Hdl Handle:
http://hdl.handle.net/10675.2/600432
Title:
Integration of the Study of Molecular Evolution for Better Understanding of the Human Body
Authors:
Judy, Adam; Sanyal, Nilabhra M.
Abstract:
Evolution by Natural Selection, proposed by Darwin and Wallace in the nineteenth century was mostly based on the paleontological evidences of animals and the study of the species. The rapid progress in molecular genetics and genomics from the mid-20th century helped us to better understand the molecular basis behind evolution and the link leading to the development of the advanced body mechanisms in humans. DNA is comprised of four bases across all the living species, within prokaryotes and eukaryotes, as well as all other extinct species. But one small deviation at the molecular level in copying and translating the sequence can cause dramatic changes to a species over multiple generations, leading to speciation on a large scale. Humans differ from their closest ape ancestors, chimpanzees and bonobos, by 1.2% genes. An advanced brain and higher level brain function was a major evolutionary advancement distinguishing Homo sapiens from its relatives. Evidence has also suggested that different illnesses, diseases, defects and benefits are linked to the differences in DNA among humans. Integration of recent discoveries on how gene sharing affects human bodies with traditional lecture, will allow us to better understand the physiology, thereby offering improved personalized health care.
Issue Date:
Mar-2016
URI:
http://hdl.handle.net/10675.2/600432
Type:
Other
Language:
en_US
Appears in Collections:
17th Annual Phi Kappa Phi Student Research and Fine Arts Conference: Posters

Full metadata record

DC FieldValue Language
dc.contributor.authorJudy, Adamen
dc.contributor.authorSanyal, Nilabhra M.en
dc.date.accessioned2016-02-29T20:55:41Zen
dc.date.available2016-02-29T20:55:41Zen
dc.date.issued2016-03en
dc.identifier.urihttp://hdl.handle.net/10675.2/600432en
dc.description.abstractEvolution by Natural Selection, proposed by Darwin and Wallace in the nineteenth century was mostly based on the paleontological evidences of animals and the study of the species. The rapid progress in molecular genetics and genomics from the mid-20th century helped us to better understand the molecular basis behind evolution and the link leading to the development of the advanced body mechanisms in humans. DNA is comprised of four bases across all the living species, within prokaryotes and eukaryotes, as well as all other extinct species. But one small deviation at the molecular level in copying and translating the sequence can cause dramatic changes to a species over multiple generations, leading to speciation on a large scale. Humans differ from their closest ape ancestors, chimpanzees and bonobos, by 1.2% genes. An advanced brain and higher level brain function was a major evolutionary advancement distinguishing Homo sapiens from its relatives. Evidence has also suggested that different illnesses, diseases, defects and benefits are linked to the differences in DNA among humans. Integration of recent discoveries on how gene sharing affects human bodies with traditional lecture, will allow us to better understand the physiology, thereby offering improved personalized health care.en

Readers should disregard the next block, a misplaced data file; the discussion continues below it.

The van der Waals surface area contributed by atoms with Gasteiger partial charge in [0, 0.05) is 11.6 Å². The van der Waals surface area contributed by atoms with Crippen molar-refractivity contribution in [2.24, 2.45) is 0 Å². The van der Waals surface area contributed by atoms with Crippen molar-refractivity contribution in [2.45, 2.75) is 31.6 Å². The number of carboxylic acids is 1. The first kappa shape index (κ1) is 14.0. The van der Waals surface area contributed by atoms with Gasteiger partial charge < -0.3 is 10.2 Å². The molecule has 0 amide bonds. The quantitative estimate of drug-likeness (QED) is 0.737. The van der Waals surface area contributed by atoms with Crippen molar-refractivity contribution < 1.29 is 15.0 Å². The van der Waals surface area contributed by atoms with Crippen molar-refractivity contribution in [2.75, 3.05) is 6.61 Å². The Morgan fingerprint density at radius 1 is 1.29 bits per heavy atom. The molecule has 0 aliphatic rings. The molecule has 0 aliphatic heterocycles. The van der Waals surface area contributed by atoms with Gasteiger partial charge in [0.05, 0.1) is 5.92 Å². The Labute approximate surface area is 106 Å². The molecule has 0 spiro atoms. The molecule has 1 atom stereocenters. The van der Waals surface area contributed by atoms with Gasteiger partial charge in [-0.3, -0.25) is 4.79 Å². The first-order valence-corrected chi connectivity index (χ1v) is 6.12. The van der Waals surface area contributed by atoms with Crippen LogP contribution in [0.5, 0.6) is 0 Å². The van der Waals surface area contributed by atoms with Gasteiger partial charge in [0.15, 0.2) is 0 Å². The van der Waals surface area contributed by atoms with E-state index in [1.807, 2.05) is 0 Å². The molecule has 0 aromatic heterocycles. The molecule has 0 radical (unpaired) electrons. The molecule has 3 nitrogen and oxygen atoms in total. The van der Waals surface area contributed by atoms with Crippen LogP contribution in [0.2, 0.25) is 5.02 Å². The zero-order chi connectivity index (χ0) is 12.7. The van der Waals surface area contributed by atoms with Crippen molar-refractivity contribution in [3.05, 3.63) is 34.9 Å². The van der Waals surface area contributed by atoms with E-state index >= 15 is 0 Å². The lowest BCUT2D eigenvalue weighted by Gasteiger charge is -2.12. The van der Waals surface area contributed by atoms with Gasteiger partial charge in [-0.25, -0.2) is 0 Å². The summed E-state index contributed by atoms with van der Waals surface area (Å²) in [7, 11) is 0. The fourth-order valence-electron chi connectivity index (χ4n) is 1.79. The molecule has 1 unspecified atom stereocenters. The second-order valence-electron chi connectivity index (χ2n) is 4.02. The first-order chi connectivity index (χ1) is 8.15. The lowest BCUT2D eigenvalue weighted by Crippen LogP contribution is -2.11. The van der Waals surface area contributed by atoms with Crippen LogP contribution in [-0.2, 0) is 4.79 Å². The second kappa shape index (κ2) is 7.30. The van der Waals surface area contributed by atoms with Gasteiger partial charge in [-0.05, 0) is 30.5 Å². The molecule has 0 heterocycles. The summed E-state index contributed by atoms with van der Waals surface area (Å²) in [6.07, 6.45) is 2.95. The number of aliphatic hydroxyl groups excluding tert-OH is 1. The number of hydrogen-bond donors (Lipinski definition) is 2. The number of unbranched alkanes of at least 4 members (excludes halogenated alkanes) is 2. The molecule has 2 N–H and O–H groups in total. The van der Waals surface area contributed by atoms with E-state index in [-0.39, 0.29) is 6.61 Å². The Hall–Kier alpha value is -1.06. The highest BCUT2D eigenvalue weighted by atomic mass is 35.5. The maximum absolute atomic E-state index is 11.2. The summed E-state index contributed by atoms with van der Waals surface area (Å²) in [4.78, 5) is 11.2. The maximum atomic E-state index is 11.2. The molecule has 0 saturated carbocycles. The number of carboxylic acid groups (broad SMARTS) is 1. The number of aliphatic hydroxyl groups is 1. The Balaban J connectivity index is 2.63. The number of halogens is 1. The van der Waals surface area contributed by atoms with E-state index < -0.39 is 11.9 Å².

dc.language.isoen_USen
dc.subjectGeneticsen
dc.subjectGenomicsen
dc.titleIntegration of the Study of Molecular Evolution for Better Understanding of the Human Bodyen_US
dc.typeOtheren
dc.description.advisorSoma, Mukhopadhyayen
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